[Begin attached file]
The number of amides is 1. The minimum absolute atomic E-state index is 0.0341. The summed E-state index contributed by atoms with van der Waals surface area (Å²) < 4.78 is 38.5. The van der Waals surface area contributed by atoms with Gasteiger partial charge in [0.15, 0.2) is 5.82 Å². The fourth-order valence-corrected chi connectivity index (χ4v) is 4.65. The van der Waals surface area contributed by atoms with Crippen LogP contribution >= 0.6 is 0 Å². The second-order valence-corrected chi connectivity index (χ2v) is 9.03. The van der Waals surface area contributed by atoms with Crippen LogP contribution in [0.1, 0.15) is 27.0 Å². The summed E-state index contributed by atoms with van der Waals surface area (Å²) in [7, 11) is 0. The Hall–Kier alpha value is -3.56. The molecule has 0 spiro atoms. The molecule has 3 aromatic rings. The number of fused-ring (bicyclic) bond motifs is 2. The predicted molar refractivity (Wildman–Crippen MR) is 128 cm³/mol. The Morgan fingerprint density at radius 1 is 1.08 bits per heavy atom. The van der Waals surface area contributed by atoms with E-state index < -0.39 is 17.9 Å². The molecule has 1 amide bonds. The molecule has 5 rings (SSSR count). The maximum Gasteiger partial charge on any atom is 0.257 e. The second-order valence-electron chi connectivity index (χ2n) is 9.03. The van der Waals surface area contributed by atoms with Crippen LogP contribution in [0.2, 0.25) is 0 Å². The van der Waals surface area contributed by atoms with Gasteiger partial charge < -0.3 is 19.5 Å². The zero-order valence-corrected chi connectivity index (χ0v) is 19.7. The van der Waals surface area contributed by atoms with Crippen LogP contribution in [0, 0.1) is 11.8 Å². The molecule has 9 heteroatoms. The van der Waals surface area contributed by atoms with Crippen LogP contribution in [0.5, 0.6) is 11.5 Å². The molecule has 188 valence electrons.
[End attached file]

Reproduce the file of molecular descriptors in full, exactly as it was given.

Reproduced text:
The number of amides is 1. The minimum absolute atomic E-state index is 0.0341. The summed E-state index contributed by atoms with van der Waals surface area (Å²) < 4.78 is 38.5. The van der Waals surface area contributed by atoms with Gasteiger partial charge in [0.15, 0.2) is 5.82 Å². The fourth-order valence-corrected chi connectivity index (χ4v) is 4.65. The van der Waals surface area contributed by atoms with Crippen LogP contribution >= 0.6 is 0 Å². The second-order valence-corrected chi connectivity index (χ2v) is 9.03. The van der Waals surface area contributed by atoms with Crippen LogP contribution in [0.1, 0.15) is 27.0 Å². The summed E-state index contributed by atoms with van der Waals surface area (Å²) in [7, 11) is 0. The Hall–Kier alpha value is -3.56. The molecule has 0 spiro atoms. The molecule has 3 aromatic rings. The number of fused-ring (bicyclic) bond motifs is 2. The predicted molar refractivity (Wildman–Crippen MR) is 128 cm³/mol. The Morgan fingerprint density at radius 1 is 1.08 bits per heavy atom. The van der Waals surface area contributed by atoms with E-state index < -0.39 is 17.9 Å². The molecule has 1 amide bonds. The molecule has 5 rings (SSSR count). The maximum Gasteiger partial charge on any atom is 0.257 e. The second-order valence-electron chi connectivity index (χ2n) is 9.03. The van der Waals surface area contributed by atoms with Crippen LogP contribution in [0.2, 0.25) is 0 Å². The van der Waals surface area contributed by atoms with Gasteiger partial charge < -0.3 is 19.5 Å². The zero-order valence-corrected chi connectivity index (χ0v) is 19.7. The van der Waals surface area contributed by atoms with Crippen LogP contribution in [0, 0.1) is 11.8 Å². The molecule has 9 heteroatoms. The van der Waals surface area contributed by atoms with Crippen LogP contribution in [0.5, 0.6) is 11.5 Å². The molecule has 188 valence electrons.